Conditions Governing Access
Collection is open for use.
Conditions Governing Use
0.24 Cubic Feet (1 legal half-size document box)
When the monarchy was restored in France after the defeat of Napoléon at Waterloo in 1815, Louis XVII was named king. Louis died childless and was succeeded by his brother Charles X (1757- 1836) who reigned from 1824-1830. Charles's second son, Charles- Ferdinand, duc de Berry (1778-1820) married the Neapolitan princess Marie-Caroline de Naples-Sicle (1798-1870) known as the duchesse de Berry. Their young son, Henri, duc de Bordeaux (1820-1883 ) was eventually advanced by the duchesse and other royalists as the rightful heir to the throne of France. The duchesse attempted to start a rebellion in the South and West of France against the regime of Louis-Philippe I (1773-1850) who had ascended the throne after the abdication of Charles X in 1830 and reigned until 1848. The duchesse was eventually expelled from France. After her remarriage to an Italian aristocrat, she was no longer Regent and was not allowed to oversee the education of her son who was known as Henry V by those who favored his claim to the throne of France.
Scope and Contents
The letters deal with the state of the legitimist party, supporter of the ousted Charles X, in the years following the French Revolution of 1830. The first few letters date from the duchesse de Berry's attempt to start a rebellion in the South and West of France against the new regime in 1832. Other letters deal with the aftermath of the unsuccessful attempt, as well as with questions surrounding the education of the young Henri, duc de Bordeaux, son of the duchesse and heir to the throne.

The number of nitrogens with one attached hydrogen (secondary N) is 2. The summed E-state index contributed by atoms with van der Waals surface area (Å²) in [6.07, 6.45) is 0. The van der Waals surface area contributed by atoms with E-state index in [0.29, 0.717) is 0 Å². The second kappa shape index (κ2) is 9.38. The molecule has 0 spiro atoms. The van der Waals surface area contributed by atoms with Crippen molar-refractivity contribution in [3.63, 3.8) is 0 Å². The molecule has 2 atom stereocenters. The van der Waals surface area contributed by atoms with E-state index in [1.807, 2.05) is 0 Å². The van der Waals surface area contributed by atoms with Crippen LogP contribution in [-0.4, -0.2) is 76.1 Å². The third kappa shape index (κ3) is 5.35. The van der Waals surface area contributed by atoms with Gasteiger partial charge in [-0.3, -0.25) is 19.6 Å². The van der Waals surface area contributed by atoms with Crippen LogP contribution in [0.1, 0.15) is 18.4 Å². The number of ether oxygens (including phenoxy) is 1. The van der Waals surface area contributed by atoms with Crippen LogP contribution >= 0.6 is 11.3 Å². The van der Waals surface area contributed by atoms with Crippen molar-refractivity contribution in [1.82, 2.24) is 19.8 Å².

Immediate Source of Acquisition
Dr. Velde has written summaries of each of the letters and has transcribed them in French. He has written a detailed analysis of the letters to provide background information regarding the events leading up to and following the Revolution of 1830. Dr. Velde gives too an insight into the personal histories of persons closely involved in political intrigues of the French court. The work is carefully referenced so that other scholars might consult published sources as well as the memoirs and collections related to Clermont-Tonnerre and the duchesse. Dr. Velde's analysis is most helpful and is included with MS.0362.
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